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The Liver and carbs

I have recently been introduced to this woman and find her YouTube lectures fascinating. I have chosen to take what I want and sit on the fence with some of what she says.

My recent diet change borrows from Atkins and from Paleo.

I watched one on Salt the other day and am now toying with adding Geurande Sea Salt to my diet along with the Potassium sodium replacement.

I often share health related items on my Facebook page. I'll try not to bore you with them here.


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I enjoyed the first 30 minutes, then zoned out at the detox and vegetarian stuff.

I myself have cut sugars and exchanged white grains for high fibre, more complex whole grains, and I think it is helping.

I've never believed the hype about fats being bad for you, I love butter, full fat milk, full fat cheeses etc. Never been inclined to cut them out. But I also use a lot of olive oil.

BTW, I am a nurse, I have never been overweight!!!!


Yes, me too. I lasted a bit longer before going "yeah, right..." I did listen to it all though.

I'm also a butter and olive oil girl now :-) Can't claim to never have been overweight - but my diet in childhood was what could only be described as carb-loaded...

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I notice she didn't quote Genesis 9:3 LOL.


So she didn't!!!!!


Thanks for the info and link. Ahh, she is an aussie and written books about how the body can heal itself. Will see if I can borrow some from library. We also have another interesting liver person here in Australia , Dr Sandra Cabot who has written many books on liver, weight etc.

Understsnding how the liver works and especially what happens with the liver breaking down sugar is crucial to all inflammation issues.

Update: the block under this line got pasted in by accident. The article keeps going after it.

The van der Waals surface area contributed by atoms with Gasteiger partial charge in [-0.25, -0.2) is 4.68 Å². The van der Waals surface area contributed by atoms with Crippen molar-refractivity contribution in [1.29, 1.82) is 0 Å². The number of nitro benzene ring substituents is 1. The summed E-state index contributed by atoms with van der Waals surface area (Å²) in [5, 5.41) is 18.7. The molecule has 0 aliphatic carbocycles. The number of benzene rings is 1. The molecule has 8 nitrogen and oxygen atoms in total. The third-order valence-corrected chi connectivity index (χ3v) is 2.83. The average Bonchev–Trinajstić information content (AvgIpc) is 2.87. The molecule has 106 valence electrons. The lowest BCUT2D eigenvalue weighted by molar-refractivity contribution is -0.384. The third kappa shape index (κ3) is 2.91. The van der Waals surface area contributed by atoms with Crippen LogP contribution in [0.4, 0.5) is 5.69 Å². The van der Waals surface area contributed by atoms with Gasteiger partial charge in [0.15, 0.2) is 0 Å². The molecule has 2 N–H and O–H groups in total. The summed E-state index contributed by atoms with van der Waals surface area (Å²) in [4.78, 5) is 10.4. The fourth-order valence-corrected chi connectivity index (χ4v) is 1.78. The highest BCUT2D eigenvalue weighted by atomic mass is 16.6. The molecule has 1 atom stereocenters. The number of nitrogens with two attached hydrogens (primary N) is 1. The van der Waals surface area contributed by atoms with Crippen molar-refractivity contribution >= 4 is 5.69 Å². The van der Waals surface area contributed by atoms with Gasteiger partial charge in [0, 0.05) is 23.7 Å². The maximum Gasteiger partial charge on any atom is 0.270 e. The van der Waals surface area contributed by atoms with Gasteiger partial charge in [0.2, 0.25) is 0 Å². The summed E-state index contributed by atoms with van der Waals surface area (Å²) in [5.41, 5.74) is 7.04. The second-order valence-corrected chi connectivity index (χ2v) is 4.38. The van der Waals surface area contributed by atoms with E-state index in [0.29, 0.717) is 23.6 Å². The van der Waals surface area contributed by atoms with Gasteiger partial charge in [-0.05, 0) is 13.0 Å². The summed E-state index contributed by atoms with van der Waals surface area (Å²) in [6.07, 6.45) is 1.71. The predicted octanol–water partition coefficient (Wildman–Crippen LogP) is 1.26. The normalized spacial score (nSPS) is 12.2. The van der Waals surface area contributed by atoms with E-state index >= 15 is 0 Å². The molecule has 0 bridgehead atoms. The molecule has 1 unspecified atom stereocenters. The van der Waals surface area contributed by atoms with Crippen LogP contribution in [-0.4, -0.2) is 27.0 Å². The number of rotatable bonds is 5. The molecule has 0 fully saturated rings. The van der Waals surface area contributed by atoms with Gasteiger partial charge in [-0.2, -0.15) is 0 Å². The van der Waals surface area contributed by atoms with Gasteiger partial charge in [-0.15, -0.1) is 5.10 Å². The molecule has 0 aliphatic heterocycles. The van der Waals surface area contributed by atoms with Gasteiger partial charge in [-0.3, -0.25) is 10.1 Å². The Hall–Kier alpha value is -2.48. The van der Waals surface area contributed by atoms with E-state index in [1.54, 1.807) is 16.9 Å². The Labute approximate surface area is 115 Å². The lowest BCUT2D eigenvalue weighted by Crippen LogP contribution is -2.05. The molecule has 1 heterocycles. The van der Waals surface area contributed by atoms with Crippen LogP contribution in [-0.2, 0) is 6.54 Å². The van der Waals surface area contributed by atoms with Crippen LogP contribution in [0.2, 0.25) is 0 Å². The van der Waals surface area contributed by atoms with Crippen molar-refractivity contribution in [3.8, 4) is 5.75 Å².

Has anyone used the book, The Polymyalgia Rheumatica Diet

by Susan Parker? Was thinking of ordering that from Amazon but want to know if it's worthwhile? Thanks.


I'm sceptical. I'd bet you can find all the anti-inflammatory diet info on the internet free. Perhaps not as convenient though.

There is no diet that is proven in any way to influence any rheumatic disease. Diet is significant for allergies and intolerances. PMR is neither. A very strict vegan diet was shown to reduce joint pain in 50% of RA patients - but only for 50% and only as long as it was adhered to. As soon as any animal protein was added back came the joint pain. Most subjects dropped it after the year trial because it was too difficult to source and stick to.

Cutting highly refined carbs and sugar is the basic approach and very anti-inflammatory. Some people reckon nightshades are bad - I cut them all, made no difference except my diet was the poorer. I tried no alcohol, no dairy, was gluten-free at the time I was diagnosed. Some of us find oily fish helps, ginger and turmeric used in cooking.

They claim that a low fat, low meat diet reduces your chances of developing GCA - the NZ Rheumatology Association handout for GCA says there is no evidence any specific diet can influence whether you develop GCA or not - I'd believe them before I'd believe the advertising blurb for a cookbook. The paper they quote to justify the vegan gluten-free diet approach was looked at in RA, not PMR. RA is a disease of the joints, PMR is a vasculitis. They have little in common.

This is a diet that is going to stop you eating out and make dining with friends and family a nightmare. Life with PMR robs you of a lot of things - I wouldn't add even more.

You can look at some of their claims by clicking on the image on Amazon. Obviously you can't read it all. But I saw plenty that convinced me that their claim "this is not a fad diet" said exactly what it is - a fad diet.


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